In the shadow of empires, an epic saga of ambition and desire! In an arid badlands, the hill people hunger. Your neighbors have grain, cattle, gold. You have horses and spears, courage and ambition. Together with those you love and hate, you will remake history—or die. With the Hillfolk roleplaying game, you and your group weave an epic, ongoing saga of high-stakes interpersonal conflict that grows richer with every session. Its DramaSystem rules engine, from acclaimed designer Robin D. Laws, takes the basic structure of interpersonal conflict underlying fiction, movies and television and brings it to the world of roleplaying. This simple framework brings your creativity to the fore and keep a surprising, emotionally compelling narrative constantly on the move. As you build your story, you mold and shape the Hillfolk setting to fit its needs. Do you entangle yourself with the seductions of your wealthy cousins to the north? Do you do battle with the fearsome sea people to the west? Or do you conquer the scattered badlands tribes to forge a new empire of your own? Detailed play style notes show you how to make the most of DramaSystem’s new tools. Once you’ve mastered DramaSystem’s nuances, you’ll hunger […]More...
DC script writer Lowell Francis turns from sceptic to believer in this detailed breakdown of Hillfolk.
I didn’t think this game would be good. I read it. I was terribly wrong. It is great.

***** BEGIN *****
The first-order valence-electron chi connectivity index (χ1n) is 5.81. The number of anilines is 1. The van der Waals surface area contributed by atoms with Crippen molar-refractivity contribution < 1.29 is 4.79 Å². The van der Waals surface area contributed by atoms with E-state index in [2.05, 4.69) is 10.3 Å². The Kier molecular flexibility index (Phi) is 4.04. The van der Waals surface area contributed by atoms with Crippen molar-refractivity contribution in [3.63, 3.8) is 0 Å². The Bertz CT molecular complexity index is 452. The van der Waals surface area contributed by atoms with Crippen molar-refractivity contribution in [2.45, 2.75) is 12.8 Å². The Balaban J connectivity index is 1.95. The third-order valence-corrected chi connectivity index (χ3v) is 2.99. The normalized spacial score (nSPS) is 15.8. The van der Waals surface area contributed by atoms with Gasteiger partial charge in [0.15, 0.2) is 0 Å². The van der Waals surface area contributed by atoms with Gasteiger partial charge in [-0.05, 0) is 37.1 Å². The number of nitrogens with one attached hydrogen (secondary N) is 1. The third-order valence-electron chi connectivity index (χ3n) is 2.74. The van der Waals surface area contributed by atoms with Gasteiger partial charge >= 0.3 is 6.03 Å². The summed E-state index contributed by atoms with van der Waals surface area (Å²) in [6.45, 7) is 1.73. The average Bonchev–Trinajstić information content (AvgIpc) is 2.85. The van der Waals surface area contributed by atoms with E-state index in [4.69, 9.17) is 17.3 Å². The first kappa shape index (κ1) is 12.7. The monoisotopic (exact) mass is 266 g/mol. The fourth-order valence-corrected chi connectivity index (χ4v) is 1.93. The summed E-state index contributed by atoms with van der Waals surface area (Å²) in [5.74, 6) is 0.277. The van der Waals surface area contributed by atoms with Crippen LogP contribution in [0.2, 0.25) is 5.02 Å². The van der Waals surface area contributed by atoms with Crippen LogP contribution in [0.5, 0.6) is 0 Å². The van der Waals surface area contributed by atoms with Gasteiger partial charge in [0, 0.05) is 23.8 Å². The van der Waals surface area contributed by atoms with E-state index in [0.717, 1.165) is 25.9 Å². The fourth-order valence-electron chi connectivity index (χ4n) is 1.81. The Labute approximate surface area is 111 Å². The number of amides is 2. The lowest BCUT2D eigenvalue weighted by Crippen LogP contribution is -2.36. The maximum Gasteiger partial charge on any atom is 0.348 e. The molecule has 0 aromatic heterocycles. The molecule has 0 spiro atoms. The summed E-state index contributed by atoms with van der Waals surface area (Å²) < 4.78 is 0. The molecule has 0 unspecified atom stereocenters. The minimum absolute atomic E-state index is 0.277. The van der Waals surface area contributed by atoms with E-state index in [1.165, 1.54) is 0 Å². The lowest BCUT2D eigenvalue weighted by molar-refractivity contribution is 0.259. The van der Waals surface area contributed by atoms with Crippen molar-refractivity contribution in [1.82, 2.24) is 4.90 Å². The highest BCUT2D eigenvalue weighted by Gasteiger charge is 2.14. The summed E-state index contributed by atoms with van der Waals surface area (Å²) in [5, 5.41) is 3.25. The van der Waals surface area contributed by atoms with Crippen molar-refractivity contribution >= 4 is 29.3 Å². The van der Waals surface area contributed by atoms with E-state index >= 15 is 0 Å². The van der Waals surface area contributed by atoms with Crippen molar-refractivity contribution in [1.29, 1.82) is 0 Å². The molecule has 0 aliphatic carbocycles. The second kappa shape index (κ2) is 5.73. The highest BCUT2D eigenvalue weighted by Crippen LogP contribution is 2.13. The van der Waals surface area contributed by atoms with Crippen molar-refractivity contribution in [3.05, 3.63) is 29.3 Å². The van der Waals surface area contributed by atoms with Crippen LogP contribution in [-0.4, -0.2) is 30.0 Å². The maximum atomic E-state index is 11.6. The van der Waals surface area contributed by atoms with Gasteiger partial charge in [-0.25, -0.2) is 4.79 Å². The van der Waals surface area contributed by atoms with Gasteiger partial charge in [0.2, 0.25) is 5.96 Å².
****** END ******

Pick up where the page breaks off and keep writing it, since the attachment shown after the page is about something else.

Rick Neal goes into some detail about the system here.
…for those who are interested in the kinds of story that involve lots of interpersonal drama, who want to model the kinds of TV shows that are getting a lot of press – and a lot of viewers – today, who are interested in the kind of gaming that de-emphasizes combat for interaction, this is a Kickstarter you should get in on. Now.
RPGamer’s Scott Wachteron says:
In the case of Hillfolk the dare was to create a game that emulates both the beat analysis model of story construction used in Hamlet’s Hit Points and the character-oriented drama present in premium cable series. And like his other bizarre dare-based games, it delivers all while creating a story game I want to play more with as many different people as possible.
Brand Robins posted on the game on Google+
I thought it was a very elegant system that did what it did without fear or apology, and was sold on it from the first time we played.
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